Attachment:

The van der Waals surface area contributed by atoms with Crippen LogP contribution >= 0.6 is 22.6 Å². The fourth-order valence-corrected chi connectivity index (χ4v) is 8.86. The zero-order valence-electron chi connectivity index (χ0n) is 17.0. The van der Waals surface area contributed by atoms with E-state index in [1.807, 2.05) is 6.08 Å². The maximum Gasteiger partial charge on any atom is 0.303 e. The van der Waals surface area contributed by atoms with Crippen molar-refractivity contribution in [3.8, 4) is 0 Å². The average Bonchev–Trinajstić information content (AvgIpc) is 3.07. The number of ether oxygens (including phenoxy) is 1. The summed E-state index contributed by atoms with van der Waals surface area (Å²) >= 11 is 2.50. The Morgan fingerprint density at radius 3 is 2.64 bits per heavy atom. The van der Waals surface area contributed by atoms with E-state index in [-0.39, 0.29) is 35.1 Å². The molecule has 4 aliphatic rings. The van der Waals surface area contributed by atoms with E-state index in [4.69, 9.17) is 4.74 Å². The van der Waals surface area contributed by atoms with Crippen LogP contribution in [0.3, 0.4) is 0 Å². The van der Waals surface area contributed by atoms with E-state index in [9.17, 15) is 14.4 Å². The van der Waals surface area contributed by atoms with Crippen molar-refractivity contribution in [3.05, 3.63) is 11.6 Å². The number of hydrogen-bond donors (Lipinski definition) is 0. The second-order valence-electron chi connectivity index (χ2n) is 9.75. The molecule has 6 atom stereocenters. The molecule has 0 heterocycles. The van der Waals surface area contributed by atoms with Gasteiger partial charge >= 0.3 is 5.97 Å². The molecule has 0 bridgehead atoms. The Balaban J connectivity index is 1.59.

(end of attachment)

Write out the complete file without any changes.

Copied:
The van der Waals surface area contributed by atoms with Crippen LogP contribution >= 0.6 is 22.6 Å². The fourth-order valence-corrected chi connectivity index (χ4v) is 8.86. The zero-order valence-electron chi connectivity index (χ0n) is 17.0. The van der Waals surface area contributed by atoms with E-state index in [1.807, 2.05) is 6.08 Å². The maximum Gasteiger partial charge on any atom is 0.303 e. The van der Waals surface area contributed by atoms with Crippen molar-refractivity contribution in [3.8, 4) is 0 Å². The average Bonchev–Trinajstić information content (AvgIpc) is 3.07. The number of ether oxygens (including phenoxy) is 1. The summed E-state index contributed by atoms with van der Waals surface area (Å²) >= 11 is 2.50. The Morgan fingerprint density at radius 3 is 2.64 bits per heavy atom. The van der Waals surface area contributed by atoms with E-state index in [-0.39, 0.29) is 35.1 Å². The molecule has 4 aliphatic rings. The van der Waals surface area contributed by atoms with E-state index in [4.69, 9.17) is 4.74 Å². The van der Waals surface area contributed by atoms with Crippen LogP contribution in [0.3, 0.4) is 0 Å². The van der Waals surface area contributed by atoms with E-state index in [9.17, 15) is 14.4 Å². The van der Waals surface area contributed by atoms with Crippen molar-refractivity contribution in [3.05, 3.63) is 11.6 Å². The number of hydrogen-bond donors (Lipinski definition) is 0. The second-order valence-electron chi connectivity index (χ2n) is 9.75. The molecule has 6 atom stereocenters. The molecule has 0 heterocycles. The van der Waals surface area contributed by atoms with Gasteiger partial charge >= 0.3 is 5.97 Å². The molecule has 0 bridgehead atoms. The Balaban J connectivity index is 1.59.